Microfluidal flow and pressure control for high pressures
Fam. Kamprad Foundation, CNDS
Dept Materials Science and Engineering, Uppsala University
CNDS, Uppsala University
Klas Hjort, Microsystems Technology, Uppsala University
High-pressure analytical chemistry is used for medical diagnostics and detecting chemical hazards in environmental chemistry. Today, such analyses are made at central laboratories and personnel needs to taker sample, administrate them and wait for results from the central laboratory. We intend to build technology that enables portable analytical systems suitable for rural health services and environmental monitoring. This will ease decision-making, allow more samples to be tested, and reduced samples to be administrated to central laboratories.
One major limitation for this is the lack of miniaturized components for flow and pressure control and this is the focus of our project. We build on our recent technology which use the temperature dependence of viscosity to change fluid resistance. When working at high pressures, we have needed to better understand and make use of compressibility in microfluidic systems. The fluid capacitance is especially interesting as it dampen out variations and it can be used to stabilize systems or impose long time constants which demand active fluid control to alleviate.
In microfluidics, a well-known challenge is to obtain reproducible results, often constrained by unstable pressures or flow rates. Today, there are existing stabilisers made for low-pressure microfluidics or high-pressure macrofluidics, often consisting of passive membranes, which cannot stabilise long-term fluctuations. We have introduced a novel stabilisation method that is able to handle high pressures in microfluidics is presented. It is based on upstream flow capacitance and thermal control of the fluid’s viscosity through a PID controlled restrictor-chip. The stabiliser consists of a high-pressure-resistant microfluidic glass chip with integrated thin films, used for resistive heating. Thereby, the stabiliser has no moving parts. The quality of the stabilisation was evaluated with three different pumps and the stability was greatly improved for all. The highest relative precision of 0.035% and the best accuracy of 8.0 ppm. Poor accuracy of a pump was compensated for in the control algorithm, as it otherwise reduced the capacity to stabilise longer times. As the dead volume of the stabiliser was only 16 nL, it can be integrated into micro-total-analysis- or other lab-on-a-chip-systems. By this work, a new approach to improve the control of microfluidic systems has been achieved.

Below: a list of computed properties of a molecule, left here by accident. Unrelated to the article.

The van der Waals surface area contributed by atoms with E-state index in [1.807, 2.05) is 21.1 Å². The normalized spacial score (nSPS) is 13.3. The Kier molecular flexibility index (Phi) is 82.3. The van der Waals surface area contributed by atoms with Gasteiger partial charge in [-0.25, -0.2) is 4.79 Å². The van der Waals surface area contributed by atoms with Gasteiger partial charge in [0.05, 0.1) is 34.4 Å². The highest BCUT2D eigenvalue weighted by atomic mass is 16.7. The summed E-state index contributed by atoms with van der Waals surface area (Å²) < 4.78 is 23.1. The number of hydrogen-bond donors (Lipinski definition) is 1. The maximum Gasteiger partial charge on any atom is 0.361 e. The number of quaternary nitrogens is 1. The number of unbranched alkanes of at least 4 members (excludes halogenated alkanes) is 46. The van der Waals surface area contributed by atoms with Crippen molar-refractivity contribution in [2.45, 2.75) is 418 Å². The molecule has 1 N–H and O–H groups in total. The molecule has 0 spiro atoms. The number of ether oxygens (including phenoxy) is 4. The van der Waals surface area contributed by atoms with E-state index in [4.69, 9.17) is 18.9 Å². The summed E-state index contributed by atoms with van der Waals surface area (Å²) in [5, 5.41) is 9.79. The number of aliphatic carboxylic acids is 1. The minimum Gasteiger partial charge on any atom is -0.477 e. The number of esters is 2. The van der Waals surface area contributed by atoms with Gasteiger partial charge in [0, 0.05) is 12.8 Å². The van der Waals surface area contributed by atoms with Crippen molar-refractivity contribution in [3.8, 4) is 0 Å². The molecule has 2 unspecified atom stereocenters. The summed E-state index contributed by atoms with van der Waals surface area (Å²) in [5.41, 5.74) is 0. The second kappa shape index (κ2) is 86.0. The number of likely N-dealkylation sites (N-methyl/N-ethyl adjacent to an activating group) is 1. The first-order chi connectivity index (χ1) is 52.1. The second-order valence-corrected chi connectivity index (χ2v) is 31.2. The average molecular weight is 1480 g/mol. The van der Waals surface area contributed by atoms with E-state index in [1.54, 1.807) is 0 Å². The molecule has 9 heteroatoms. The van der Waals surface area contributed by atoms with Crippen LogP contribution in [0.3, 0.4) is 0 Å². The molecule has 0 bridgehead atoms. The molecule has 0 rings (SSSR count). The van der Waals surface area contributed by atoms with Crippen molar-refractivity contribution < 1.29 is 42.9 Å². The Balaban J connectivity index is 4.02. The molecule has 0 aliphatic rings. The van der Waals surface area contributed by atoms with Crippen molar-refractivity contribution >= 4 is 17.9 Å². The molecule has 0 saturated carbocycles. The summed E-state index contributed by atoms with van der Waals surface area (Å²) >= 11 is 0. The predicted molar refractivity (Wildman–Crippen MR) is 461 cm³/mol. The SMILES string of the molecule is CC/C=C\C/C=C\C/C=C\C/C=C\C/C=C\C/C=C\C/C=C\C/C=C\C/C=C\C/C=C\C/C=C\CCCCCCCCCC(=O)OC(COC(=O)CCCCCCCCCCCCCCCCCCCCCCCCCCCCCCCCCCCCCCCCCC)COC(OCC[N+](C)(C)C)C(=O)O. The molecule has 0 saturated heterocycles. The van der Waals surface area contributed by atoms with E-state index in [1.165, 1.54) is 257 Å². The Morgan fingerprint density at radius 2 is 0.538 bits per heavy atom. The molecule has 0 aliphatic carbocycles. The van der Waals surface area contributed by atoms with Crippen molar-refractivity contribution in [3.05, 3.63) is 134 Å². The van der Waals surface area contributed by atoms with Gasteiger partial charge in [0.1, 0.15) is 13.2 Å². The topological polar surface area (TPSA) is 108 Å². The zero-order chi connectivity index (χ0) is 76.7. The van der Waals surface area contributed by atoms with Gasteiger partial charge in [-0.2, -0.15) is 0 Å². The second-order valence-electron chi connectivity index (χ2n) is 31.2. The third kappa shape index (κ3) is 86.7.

By using the temperature dependence of viscosity, we introduce a novel type of microfluidic lab-on-a-chip back pressure regulator (BPR) that can be integrated into a micro-total-analysis-system. A BPR is an important component used to gain pressure control and maintain elevated pressures in e.g. chemical extractions, synthesis, and analyses. Such applications have been limited in microfluidics, since the back pressure regularly has been attained by passive restrictors or external large-scale BPRs.
Herein, an active microfluidic BPR is presented, consisting of a glass chip with integrated thin-film heaters and thermal sensors. It has no moving parts but a fluid restrictor where the flow resistance is controlled by the change of viscosity with temperature. Performance was evaluated by regulating the upstream pressure of methanol or water using a PID controller. The developed BPR has the smallest reported dead volume of 3 nL and the thermal actuation has time constants of a few seconds. The pressure regulation were reproducible with a precision in the millibar range, limited by the pressure sensor. The time constant of the pressure changes was evaluated and its dependence of the total upstream volume and the compressibility of the liquids is introduced.
In the final year of the project, the technology is evaluated in chromatography and tested for small and portable analytical systems that apply high pressure.
To enable a small and portable system, a major issue is the high power needed for high-pressure pumps. An alternative is to use pressurized CO2, just like in a soda streamer. However, we need to provide a stable pressure and flow. Here, microfluidic flow and pressure control based on our technology should be a good option.